Saved by the booth
JUN 16 -
We’ve heard it time and again, unfortunate stories of migrant workers who have returned to Nepal, their dreams of a better life overseas shattered. Media reports abound of those who are caught in illegal schemes and have their passports confiscated by deceptive parties, those who are paid only a fraction of what they were initially promised, or those who are forced to work relentlessly for long hours a day. One of the main reasons why these circumstances arise is owing to the painful lack of information about the destination countries and the jobs themselves available to workers, who pay enormous sums of money for the opportunity to go abroad. Unaware about the preparations necessary for the journey and the kind of expectations that are warranted of such a life-changing move, they then find themselves in predicaments that are often irreversible.
To rectify this to some extent, the government of Nepal has recently set up a Migration Work Information Booth at the Tribhuvan International Airport (TIA), functional since April 9 this year. Operating through the Ministry of Labour and Transport Management, the booth is open between 6 am - 11 pm every day, and located on the left hand side of TIA’s main entrance.
“Most people don’t know about the booth,” says Sumitra Basnet, one of the consultants. “But it’s a start at least.” Basnet says that there are a lot of migrant workers who leave without
knowing where they are headed. “Those headed to the Gulf countries are especially naïve,” she adds, before turning to help Sesh Nath Mahato, who has missed his flight, having failed to bring along the necessary documents. “It was all so vague,” he says in a low voice. “I had no idea about the labour permissions needed for migrant work.” Originally from Mahottari, Mahato was meant to leave for Malaysia, but will now have to wait for permission, as per the advice offered by the consultants. “This happens all the time,” Basnet says.
Without basic information on the living and work conditions that they are headed towards, workers are extremely vulnerable to exploitation—both physical and mental. Manju Gurung of Pourakhi Nepal, an NGO dedicated to the rights of female migrant workers, and a partner at the booth, says that lack of education is largely responsible for the many workers being led astray by ruthless manpower companies and brokers who promise them many things, but abandon them once fees have been transacted. “They’re completely helpless and often have no choice but to return home, having lost all their savings,” she explains.
The booth offers a sizeable collection of brochures and leaflets with relevant information for workers, like commonly used words and phrases in different languages, the kind of jobs that they will be expected to take up, health and life insurance, disease data, related legal terms, emergency contact information, and much more. The booth also aims to keep a record of those who have sought their assistance, so as to be able to track them once they leave. “We haven’t had too many visitors so far, but the numbers are growing day by day,” says Gurung. “In the last month we’ve had about 1,300 people come to us, and hopefully there will be more in time.” She says that the booth’s support will also extend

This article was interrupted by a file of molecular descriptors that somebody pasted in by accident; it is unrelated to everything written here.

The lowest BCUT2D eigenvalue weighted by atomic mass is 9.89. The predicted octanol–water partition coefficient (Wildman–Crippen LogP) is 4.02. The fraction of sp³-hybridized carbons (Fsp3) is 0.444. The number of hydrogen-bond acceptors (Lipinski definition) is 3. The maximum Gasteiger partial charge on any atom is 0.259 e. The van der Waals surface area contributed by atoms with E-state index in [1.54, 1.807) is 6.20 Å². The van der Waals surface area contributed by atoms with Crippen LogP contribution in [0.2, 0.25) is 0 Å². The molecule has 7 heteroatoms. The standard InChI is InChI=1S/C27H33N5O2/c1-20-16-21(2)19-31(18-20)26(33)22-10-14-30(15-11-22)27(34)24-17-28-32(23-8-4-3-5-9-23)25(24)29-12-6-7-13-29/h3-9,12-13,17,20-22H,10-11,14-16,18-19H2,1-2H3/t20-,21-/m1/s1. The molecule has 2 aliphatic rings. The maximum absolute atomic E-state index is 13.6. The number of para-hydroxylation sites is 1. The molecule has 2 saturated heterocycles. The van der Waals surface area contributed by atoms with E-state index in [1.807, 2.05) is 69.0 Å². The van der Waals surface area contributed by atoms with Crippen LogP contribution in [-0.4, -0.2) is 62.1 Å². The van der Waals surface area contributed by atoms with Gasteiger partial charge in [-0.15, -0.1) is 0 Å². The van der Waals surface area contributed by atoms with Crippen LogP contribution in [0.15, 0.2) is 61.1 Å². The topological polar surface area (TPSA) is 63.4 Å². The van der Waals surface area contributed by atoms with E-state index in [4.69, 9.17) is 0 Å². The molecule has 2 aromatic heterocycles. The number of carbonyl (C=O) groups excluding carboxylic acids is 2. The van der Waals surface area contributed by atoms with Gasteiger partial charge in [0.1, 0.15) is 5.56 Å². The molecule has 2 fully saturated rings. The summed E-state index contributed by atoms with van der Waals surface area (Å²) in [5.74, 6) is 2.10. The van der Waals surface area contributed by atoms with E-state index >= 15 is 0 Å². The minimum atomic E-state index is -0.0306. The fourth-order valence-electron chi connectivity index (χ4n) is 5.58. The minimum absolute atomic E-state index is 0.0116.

to those who’ve returned to Nepal with horror stories of exploitation overseas.
The initial idea for the booth had been the brainchild of Pourakhi Nepal, which had conducted discussions with government officials, airport authorities and other related bodies to get the project going. Positive reinforcement had come in the form of a government committee created for the welfare of migrant workers, headed by Ganesh Gurung. And then, with the financial support of Helvetas Swiss Intercooperation Nepal, the booth had finally materialised. Team leader of Helvetas’ Safer Migration Project Amina Maharjan says that work on the concept had started in September last year.
The effectiveness of the booth, however, has come under question, to which Maharjan explains that even the littlest of information that consultants can offer would place migrants in a better situation than going into their new jobs blindly. “Besides, we have plans to expand in the
coming months, given the cooperation of the Department of Foreign Employment,” she says. “We’re also hoping to offer a 24 hour service soon.”
The concept of the booth has been applauded by many stakeholders, including Bishnu Rimal, president of the General Federation of Nepalese Trade Unions. He adds, though, that considering the number of people who leave the country for migrant work on a given day—a staggering average of 700-1,500—the booth will need to step up its efforts if it is to be truly helpful. “The government should do more than provide last minute advice,” he says. “It should focus on giving pre-departure trainings and orientations on legal matters and other issues workers could encounter in the future.” Rimal suggests conducting these regularly on local levels, so as to reach as many people as possible.
The Migration Work Information Booth might not be capable of immediately solving all the problems faced by migrant workers, but it is certainly an encouraging step in the right direction, and will hopefully have an effect, albeit gradual. “These people are one of our biggest contributors to the national economy and their safety and dignity should be a matter of great concern,” says Rimal. “They shouldn’t feel like they’re nobodies.”
Posted on: 2012-06-16 08:51